In the final period before the Germans entered, following the evacuation of the less severely wounded to Śródmieście, some one hundred wounded might have remained in the Old Town.

At a guess, the hospital at Długa Street 7 had around 250 wounded. The main surgeons there were Dr Stroński and Dr Tomaszewski. The operating theatre was located in a cellar on the side of Kilińskiego Street, while the dispensary was situated on the ground floor on the side of Długa Street; the wounded were on the first floor, the ground floor, and in the cellars (in particular on the side of Długa Street). Some 400 wounded might have been sheltering there before the Germans approached. Approximately 50 wounded might have been present in the house at Długa Street 8 and 10.

The "Pod Krzywą Latarnią" Hospital was created after 13 August at Podwale Street 25. It might have housed up to 150 wounded in its three cramped halls. One of the patients was Dr Tomaszewski, who was cared for by his wife, a physician. The staff included Dr Sadowski (currently living in Ciechocinek, Social Insurance). At Podwale Street, opposite the "Pod Krzywą Latarnią" Hospital, a few smaller hospitals had been set up in the cellars and on the ground floors of three or four houses. During the last night, from 1 to 2 September, these might have been sheltering some 150 wounded in total.

A smaller hospital, with approximately 50 wounded, was located in the house at Kilińskiego Street 1/5. This facility did not have a dedicated doctor. A larger hospital had been set up at the corner of Długa and Miodowa Streets. This was administered by Dr Brom (I don’t know his surname, nor his current address) and had, in the main, been evacuated.

When the Germans approached, there were no physicians in the hospitals; all of them had left earlier. The wounded from all the locations mentioned above were not transported through the camp in Pruszków. I would estimate that during the period preceding the evacuation the number of wounded in hospitals in the Old Town was approximately 2 thousand; following the evacuation, at the time the Germans entered, there might have been some 800 people. During the night from 1 to 2 September I performed the final inspection of the hospitals at Podwale Street and Długa Street together with Halina Wiśniewska, whom Dr Tarnawski had tasked with exercising supervision over medical facilities on behalf of the Home Army before he himself left for the Śródmieście district.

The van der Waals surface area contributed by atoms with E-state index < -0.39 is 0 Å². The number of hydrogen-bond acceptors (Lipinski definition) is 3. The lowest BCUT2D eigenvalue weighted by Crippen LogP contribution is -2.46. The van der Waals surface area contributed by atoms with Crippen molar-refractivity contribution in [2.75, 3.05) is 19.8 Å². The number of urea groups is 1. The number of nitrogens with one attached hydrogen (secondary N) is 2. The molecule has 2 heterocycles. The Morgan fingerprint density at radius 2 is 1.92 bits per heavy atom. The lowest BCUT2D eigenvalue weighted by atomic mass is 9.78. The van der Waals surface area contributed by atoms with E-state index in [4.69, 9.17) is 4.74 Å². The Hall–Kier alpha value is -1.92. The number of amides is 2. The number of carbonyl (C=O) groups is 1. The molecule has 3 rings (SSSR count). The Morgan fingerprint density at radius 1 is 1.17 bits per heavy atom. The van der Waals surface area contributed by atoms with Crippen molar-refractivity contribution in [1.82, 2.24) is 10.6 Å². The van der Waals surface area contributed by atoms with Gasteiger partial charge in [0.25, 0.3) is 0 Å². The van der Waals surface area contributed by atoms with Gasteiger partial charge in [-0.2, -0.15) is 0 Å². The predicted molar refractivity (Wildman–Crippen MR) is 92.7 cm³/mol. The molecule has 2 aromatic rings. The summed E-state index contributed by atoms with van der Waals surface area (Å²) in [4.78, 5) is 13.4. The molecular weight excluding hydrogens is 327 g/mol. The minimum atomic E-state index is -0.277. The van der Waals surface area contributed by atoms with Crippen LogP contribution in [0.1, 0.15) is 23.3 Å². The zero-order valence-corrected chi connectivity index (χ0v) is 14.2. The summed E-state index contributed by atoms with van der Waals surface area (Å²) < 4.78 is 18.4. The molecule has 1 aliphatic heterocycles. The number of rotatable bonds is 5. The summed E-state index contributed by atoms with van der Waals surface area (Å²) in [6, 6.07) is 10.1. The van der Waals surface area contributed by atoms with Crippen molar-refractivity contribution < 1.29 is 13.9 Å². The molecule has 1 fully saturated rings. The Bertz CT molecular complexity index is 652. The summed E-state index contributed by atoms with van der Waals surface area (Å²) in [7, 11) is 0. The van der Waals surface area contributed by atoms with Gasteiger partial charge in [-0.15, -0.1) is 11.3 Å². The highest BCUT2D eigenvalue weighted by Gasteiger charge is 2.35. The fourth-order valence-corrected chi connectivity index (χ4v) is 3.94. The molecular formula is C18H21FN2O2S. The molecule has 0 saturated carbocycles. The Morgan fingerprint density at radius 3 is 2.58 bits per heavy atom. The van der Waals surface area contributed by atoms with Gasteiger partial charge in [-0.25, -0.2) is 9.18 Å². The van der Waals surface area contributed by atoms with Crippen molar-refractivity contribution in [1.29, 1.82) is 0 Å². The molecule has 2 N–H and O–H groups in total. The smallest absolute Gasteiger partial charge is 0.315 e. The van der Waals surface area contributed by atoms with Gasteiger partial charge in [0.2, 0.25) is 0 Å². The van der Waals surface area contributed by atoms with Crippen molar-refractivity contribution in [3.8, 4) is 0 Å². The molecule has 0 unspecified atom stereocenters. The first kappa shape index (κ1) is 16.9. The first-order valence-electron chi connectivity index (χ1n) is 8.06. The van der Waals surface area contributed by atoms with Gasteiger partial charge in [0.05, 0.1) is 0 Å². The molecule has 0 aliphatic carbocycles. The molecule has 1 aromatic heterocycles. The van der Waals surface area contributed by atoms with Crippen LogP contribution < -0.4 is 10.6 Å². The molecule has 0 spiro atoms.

In the early morning of 2 September I visited the hospital at Freta Street 10. When returning to Długa Street 7, I took cover against the air-raids – which were repeated every ten minutes – in one of the cellars at the corner of Długa and Freta streets. After I exited the shelter, I saw German soldiers and Russian-speaking soldiers in the street. They did not let me into the hospital, instead directing me to Kilińskiego Street, where an evacuation column was being formed. More and more groups of people were added to the column. I saw German soldiers throwing grenades and shooting into the cellars at Podwale Street. The soldiers pillaged our group and the sent us to the Wola district, to St Wojciech’s Church. At Chłodna Street I saw how soldiers in German uniforms, Vlasovtsys judging by their appearance, abducted two young women; they did not return to our group.

At this point the report was brought to a close and read out.